Course 102: The Stock Exchanges
Over-the-Counter (OTC) Stocks
In this course
1 Introduction
2 The New York Stock Exchange
3 Nasdaq
4 The American Stock Exchange
5 Regional Exchanges
6 Over-the-Counter (OTC) Stocks

Thousands of stocks not listed on the NYSE, Nasdaq, or Amex are traded on the over-the-counter (OTC) market. This term used to include Nasdaq stocks, since they are not traded on an exchange with a physical trading floor, but now it’s used almost exclusively for small or marginal companies that don’t meet the listing requirements of any of the regulated markets, including Nasdaq. These stocks are sometimes called "pink sheet" stocks, a term left over from the days when lists of over-the-counter stocks were printed on pink paper.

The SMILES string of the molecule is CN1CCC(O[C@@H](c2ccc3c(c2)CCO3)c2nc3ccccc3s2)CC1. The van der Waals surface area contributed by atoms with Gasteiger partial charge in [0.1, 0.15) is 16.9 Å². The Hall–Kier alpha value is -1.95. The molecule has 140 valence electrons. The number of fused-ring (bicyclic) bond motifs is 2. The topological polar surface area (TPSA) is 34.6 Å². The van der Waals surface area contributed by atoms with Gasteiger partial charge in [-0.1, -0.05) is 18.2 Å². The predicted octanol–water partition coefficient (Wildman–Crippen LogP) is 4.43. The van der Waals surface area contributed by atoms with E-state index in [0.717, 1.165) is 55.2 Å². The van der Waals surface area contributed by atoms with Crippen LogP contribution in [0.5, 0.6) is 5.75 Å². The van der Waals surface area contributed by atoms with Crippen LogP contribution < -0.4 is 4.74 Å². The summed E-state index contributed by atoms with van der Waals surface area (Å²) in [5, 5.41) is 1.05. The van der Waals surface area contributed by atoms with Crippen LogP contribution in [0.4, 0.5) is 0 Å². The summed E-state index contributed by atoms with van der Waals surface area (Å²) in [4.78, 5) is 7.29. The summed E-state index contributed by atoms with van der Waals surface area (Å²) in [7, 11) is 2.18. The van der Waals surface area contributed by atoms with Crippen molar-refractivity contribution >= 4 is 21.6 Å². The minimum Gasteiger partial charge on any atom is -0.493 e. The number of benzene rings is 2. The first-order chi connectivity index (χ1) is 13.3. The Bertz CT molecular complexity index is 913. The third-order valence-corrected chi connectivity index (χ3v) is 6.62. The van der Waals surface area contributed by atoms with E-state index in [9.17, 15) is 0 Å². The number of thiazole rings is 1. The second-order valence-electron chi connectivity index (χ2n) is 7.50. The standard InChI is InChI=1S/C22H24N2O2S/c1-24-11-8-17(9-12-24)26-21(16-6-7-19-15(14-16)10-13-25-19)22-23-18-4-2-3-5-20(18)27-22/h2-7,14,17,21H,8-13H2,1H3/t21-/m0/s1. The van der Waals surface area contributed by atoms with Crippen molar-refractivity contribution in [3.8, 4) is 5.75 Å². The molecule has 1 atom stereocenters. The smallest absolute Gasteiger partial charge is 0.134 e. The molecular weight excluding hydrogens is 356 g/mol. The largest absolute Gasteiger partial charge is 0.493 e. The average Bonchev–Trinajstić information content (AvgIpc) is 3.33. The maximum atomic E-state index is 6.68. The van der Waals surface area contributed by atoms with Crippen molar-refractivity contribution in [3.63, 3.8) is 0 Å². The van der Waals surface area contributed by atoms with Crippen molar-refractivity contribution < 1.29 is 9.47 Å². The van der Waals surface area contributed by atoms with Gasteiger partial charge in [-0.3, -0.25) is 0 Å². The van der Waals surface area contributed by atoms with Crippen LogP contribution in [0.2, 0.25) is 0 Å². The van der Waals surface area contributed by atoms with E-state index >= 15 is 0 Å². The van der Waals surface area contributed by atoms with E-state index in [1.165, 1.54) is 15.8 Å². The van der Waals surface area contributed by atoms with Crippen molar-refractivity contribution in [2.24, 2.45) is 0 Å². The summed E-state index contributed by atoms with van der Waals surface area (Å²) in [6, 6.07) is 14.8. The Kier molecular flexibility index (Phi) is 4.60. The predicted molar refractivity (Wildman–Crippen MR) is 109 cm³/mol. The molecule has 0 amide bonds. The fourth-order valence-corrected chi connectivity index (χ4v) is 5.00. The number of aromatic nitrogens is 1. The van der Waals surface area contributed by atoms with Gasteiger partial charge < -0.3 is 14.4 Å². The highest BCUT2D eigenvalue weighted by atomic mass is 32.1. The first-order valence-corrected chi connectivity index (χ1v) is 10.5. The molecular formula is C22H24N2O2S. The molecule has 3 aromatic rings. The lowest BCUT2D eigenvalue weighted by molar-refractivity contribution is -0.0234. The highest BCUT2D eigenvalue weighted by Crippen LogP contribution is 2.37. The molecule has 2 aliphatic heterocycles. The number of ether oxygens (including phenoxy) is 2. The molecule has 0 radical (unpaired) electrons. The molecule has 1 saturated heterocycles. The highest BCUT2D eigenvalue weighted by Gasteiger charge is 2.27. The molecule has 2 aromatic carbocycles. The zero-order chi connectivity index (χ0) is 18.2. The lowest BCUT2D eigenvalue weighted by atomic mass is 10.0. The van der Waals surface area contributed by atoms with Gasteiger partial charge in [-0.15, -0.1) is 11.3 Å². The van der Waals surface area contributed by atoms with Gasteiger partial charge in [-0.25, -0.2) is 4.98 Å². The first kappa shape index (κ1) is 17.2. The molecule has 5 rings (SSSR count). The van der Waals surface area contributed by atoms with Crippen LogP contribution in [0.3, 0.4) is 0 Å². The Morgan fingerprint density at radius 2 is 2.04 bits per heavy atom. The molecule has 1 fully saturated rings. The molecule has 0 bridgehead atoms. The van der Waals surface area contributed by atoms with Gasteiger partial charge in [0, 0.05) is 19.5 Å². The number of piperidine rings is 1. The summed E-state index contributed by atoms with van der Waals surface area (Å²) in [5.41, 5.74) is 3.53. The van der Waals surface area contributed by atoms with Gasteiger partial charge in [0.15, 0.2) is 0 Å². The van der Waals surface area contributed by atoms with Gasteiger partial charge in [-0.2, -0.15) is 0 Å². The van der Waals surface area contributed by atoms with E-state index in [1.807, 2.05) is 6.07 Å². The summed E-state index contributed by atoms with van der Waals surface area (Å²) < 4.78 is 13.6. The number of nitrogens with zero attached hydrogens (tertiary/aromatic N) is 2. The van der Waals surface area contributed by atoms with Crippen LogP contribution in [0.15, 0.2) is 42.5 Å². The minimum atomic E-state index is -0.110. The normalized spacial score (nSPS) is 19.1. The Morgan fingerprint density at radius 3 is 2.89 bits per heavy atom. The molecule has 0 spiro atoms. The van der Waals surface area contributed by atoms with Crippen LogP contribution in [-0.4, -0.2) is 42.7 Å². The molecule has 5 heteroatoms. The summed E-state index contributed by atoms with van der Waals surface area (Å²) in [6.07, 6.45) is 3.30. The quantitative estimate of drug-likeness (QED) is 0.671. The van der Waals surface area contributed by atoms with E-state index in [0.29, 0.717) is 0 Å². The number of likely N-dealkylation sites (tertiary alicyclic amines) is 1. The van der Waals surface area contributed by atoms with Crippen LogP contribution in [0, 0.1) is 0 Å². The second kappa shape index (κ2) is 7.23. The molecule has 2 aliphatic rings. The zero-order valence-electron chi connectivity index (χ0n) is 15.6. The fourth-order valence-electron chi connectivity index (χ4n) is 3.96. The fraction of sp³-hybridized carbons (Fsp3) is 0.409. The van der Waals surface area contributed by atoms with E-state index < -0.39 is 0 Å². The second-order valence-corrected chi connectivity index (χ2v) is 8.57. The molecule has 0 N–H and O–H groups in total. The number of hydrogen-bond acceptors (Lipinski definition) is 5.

Since they are so small and often financially questionable, OTC stocks tend to be risky and to trade infrequently. However, the very fact that they are so thinly traded means that the chance of finding a bargain price is greater than in stocks traded on an organized market; thus some people like to buy OTC stocks in the hopes of making quick gains. This is made easier by the fact that the share prices of most OTC stocks are low, often under $1.00, but it’s made harder by the fact that information on these stocks is hard to come by and often unreliable. Trading in OTC stocks is a lot like gambling, and it is not something we recommend for beginners.

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